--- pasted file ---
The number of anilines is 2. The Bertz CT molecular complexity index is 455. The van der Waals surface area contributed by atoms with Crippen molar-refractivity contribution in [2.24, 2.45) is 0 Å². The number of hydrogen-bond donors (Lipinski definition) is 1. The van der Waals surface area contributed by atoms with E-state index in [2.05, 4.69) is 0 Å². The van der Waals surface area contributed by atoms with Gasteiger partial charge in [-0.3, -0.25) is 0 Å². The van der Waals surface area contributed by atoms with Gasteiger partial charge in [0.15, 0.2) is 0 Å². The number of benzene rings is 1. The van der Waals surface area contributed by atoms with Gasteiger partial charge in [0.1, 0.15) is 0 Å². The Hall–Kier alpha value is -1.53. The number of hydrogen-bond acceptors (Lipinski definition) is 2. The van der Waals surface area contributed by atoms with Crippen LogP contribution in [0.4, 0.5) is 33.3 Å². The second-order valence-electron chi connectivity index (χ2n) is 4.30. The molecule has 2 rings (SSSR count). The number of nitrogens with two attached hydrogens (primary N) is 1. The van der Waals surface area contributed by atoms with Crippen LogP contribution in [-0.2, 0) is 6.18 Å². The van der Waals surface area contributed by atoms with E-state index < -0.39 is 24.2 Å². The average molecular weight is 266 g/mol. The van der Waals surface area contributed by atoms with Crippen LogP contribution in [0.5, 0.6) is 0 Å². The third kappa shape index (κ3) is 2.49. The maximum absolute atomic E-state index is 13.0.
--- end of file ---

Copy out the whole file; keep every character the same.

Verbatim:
The number of anilines is 2. The Bertz CT molecular complexity index is 455. The van der Waals surface area contributed by atoms with Crippen molar-refractivity contribution in [2.24, 2.45) is 0 Å². The number of hydrogen-bond donors (Lipinski definition) is 1. The van der Waals surface area contributed by atoms with E-state index in [2.05, 4.69) is 0 Å². The van der Waals surface area contributed by atoms with Gasteiger partial charge in [-0.3, -0.25) is 0 Å². The van der Waals surface area contributed by atoms with Gasteiger partial charge in [0.15, 0.2) is 0 Å². The number of benzene rings is 1. The van der Waals surface area contributed by atoms with Gasteiger partial charge in [0.1, 0.15) is 0 Å². The Hall–Kier alpha value is -1.53. The number of hydrogen-bond acceptors (Lipinski definition) is 2. The van der Waals surface area contributed by atoms with Crippen LogP contribution in [0.4, 0.5) is 33.3 Å². The second-order valence-electron chi connectivity index (χ2n) is 4.30. The molecule has 2 rings (SSSR count). The number of nitrogens with two attached hydrogens (primary N) is 1. The van der Waals surface area contributed by atoms with Crippen LogP contribution in [-0.2, 0) is 6.18 Å². The van der Waals surface area contributed by atoms with E-state index < -0.39 is 24.2 Å². The average molecular weight is 266 g/mol. The van der Waals surface area contributed by atoms with Crippen LogP contribution in [0.5, 0.6) is 0 Å². The third kappa shape index (κ3) is 2.49. The maximum absolute atomic E-state index is 13.0.